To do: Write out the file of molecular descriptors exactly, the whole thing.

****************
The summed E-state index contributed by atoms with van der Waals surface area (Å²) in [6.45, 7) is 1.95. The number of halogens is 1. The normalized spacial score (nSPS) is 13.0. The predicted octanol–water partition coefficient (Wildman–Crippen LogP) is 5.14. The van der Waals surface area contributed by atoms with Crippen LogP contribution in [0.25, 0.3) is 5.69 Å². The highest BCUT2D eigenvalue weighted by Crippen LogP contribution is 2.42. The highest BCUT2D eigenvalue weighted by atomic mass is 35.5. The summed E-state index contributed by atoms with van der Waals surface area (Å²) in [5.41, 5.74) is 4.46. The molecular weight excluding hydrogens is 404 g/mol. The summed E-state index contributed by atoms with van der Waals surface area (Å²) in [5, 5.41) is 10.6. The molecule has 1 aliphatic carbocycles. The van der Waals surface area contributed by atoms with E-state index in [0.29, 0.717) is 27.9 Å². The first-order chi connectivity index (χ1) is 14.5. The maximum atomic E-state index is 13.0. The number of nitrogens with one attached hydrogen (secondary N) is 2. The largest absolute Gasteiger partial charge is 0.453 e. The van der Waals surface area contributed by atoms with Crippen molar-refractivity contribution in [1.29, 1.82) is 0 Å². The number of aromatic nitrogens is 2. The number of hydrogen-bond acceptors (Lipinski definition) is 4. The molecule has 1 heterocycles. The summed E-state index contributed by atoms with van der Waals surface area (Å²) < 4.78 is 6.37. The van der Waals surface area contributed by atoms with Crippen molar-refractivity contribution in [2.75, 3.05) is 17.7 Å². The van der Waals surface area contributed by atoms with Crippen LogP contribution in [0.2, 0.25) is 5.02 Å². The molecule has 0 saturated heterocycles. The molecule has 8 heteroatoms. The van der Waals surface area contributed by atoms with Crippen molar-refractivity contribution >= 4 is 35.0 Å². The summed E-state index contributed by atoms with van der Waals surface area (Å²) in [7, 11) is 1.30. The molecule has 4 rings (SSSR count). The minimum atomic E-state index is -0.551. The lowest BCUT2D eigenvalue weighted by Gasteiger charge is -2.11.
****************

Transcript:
The summed E-state index contributed by atoms with van der Waals surface area (Å²) in [6.45, 7) is 1.95. The number of halogens is 1. The normalized spacial score (nSPS) is 13.0. The predicted octanol–water partition coefficient (Wildman–Crippen LogP) is 5.14. The van der Waals surface area contributed by atoms with Crippen LogP contribution in [0.25, 0.3) is 5.69 Å². The highest BCUT2D eigenvalue weighted by Crippen LogP contribution is 2.42. The highest BCUT2D eigenvalue weighted by atomic mass is 35.5. The summed E-state index contributed by atoms with van der Waals surface area (Å²) in [5.41, 5.74) is 4.46. The molecular weight excluding hydrogens is 404 g/mol. The summed E-state index contributed by atoms with van der Waals surface area (Å²) in [5, 5.41) is 10.6. The molecule has 1 aliphatic carbocycles. The van der Waals surface area contributed by atoms with E-state index in [0.29, 0.717) is 27.9 Å². The first-order chi connectivity index (χ1) is 14.5. The maximum atomic E-state index is 13.0. The number of nitrogens with one attached hydrogen (secondary N) is 2. The largest absolute Gasteiger partial charge is 0.453 e. The van der Waals surface area contributed by atoms with Crippen molar-refractivity contribution in [1.29, 1.82) is 0 Å². The number of aromatic nitrogens is 2. The number of hydrogen-bond acceptors (Lipinski definition) is 4. The molecule has 1 heterocycles. The summed E-state index contributed by atoms with van der Waals surface area (Å²) < 4.78 is 6.37. The van der Waals surface area contributed by atoms with Crippen molar-refractivity contribution in [2.75, 3.05) is 17.7 Å². The van der Waals surface area contributed by atoms with Crippen LogP contribution in [0.2, 0.25) is 5.02 Å². The molecule has 0 saturated heterocycles. The molecule has 8 heteroatoms. The van der Waals surface area contributed by atoms with Crippen molar-refractivity contribution >= 4 is 35.0 Å². The summed E-state index contributed by atoms with van der Waals surface area (Å²) in [7, 11) is 1.30. The molecule has 4 rings (SSSR count). The minimum atomic E-state index is -0.551. The lowest BCUT2D eigenvalue weighted by Gasteiger charge is -2.11.